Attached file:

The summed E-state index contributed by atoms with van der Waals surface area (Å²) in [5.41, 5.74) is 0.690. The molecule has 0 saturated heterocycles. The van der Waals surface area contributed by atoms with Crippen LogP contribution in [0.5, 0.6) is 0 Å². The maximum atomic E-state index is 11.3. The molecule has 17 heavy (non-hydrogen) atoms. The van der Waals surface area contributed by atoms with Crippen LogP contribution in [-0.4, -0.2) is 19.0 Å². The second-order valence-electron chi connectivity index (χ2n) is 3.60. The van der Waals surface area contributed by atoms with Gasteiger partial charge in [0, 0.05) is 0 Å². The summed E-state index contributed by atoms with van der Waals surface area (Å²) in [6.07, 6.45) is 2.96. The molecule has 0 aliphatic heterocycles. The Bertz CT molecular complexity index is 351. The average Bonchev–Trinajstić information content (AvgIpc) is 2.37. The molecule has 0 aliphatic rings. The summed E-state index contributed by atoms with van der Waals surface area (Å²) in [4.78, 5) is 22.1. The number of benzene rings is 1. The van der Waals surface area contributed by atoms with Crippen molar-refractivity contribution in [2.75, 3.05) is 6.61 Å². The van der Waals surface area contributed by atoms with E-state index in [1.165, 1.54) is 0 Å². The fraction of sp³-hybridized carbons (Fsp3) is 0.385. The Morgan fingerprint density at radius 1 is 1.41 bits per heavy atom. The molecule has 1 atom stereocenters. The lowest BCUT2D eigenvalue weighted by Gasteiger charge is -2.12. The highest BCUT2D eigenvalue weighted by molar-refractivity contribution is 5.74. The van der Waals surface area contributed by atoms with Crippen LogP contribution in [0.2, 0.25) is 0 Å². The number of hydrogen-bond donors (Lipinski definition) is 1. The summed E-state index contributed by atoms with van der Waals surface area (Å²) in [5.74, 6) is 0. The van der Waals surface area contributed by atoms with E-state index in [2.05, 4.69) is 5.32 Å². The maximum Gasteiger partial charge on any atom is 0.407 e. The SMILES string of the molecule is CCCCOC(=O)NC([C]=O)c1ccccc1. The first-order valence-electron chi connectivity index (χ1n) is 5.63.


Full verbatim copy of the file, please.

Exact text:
The summed E-state index contributed by atoms with van der Waals surface area (Å²) in [5.41, 5.74) is 0.690. The molecule has 0 saturated heterocycles. The van der Waals surface area contributed by atoms with Crippen LogP contribution in [0.5, 0.6) is 0 Å². The maximum atomic E-state index is 11.3. The molecule has 17 heavy (non-hydrogen) atoms. The van der Waals surface area contributed by atoms with Crippen LogP contribution in [-0.4, -0.2) is 19.0 Å². The second-order valence-electron chi connectivity index (χ2n) is 3.60. The van der Waals surface area contributed by atoms with Gasteiger partial charge in [0, 0.05) is 0 Å². The summed E-state index contributed by atoms with van der Waals surface area (Å²) in [6.07, 6.45) is 2.96. The molecule has 0 aliphatic heterocycles. The Bertz CT molecular complexity index is 351. The average Bonchev–Trinajstić information content (AvgIpc) is 2.37. The molecule has 0 aliphatic rings. The summed E-state index contributed by atoms with van der Waals surface area (Å²) in [4.78, 5) is 22.1. The number of benzene rings is 1. The van der Waals surface area contributed by atoms with Crippen molar-refractivity contribution in [2.75, 3.05) is 6.61 Å². The van der Waals surface area contributed by atoms with E-state index in [1.165, 1.54) is 0 Å². The fraction of sp³-hybridized carbons (Fsp3) is 0.385. The Morgan fingerprint density at radius 1 is 1.41 bits per heavy atom. The molecule has 1 atom stereocenters. The lowest BCUT2D eigenvalue weighted by Gasteiger charge is -2.12. The highest BCUT2D eigenvalue weighted by molar-refractivity contribution is 5.74. The van der Waals surface area contributed by atoms with Crippen LogP contribution in [0.2, 0.25) is 0 Å². The number of hydrogen-bond donors (Lipinski definition) is 1. The summed E-state index contributed by atoms with van der Waals surface area (Å²) in [5.74, 6) is 0. The van der Waals surface area contributed by atoms with E-state index in [2.05, 4.69) is 5.32 Å². The maximum Gasteiger partial charge on any atom is 0.407 e. The SMILES string of the molecule is CCCCOC(=O)NC([C]=O)c1ccccc1. The first-order valence-electron chi connectivity index (χ1n) is 5.63.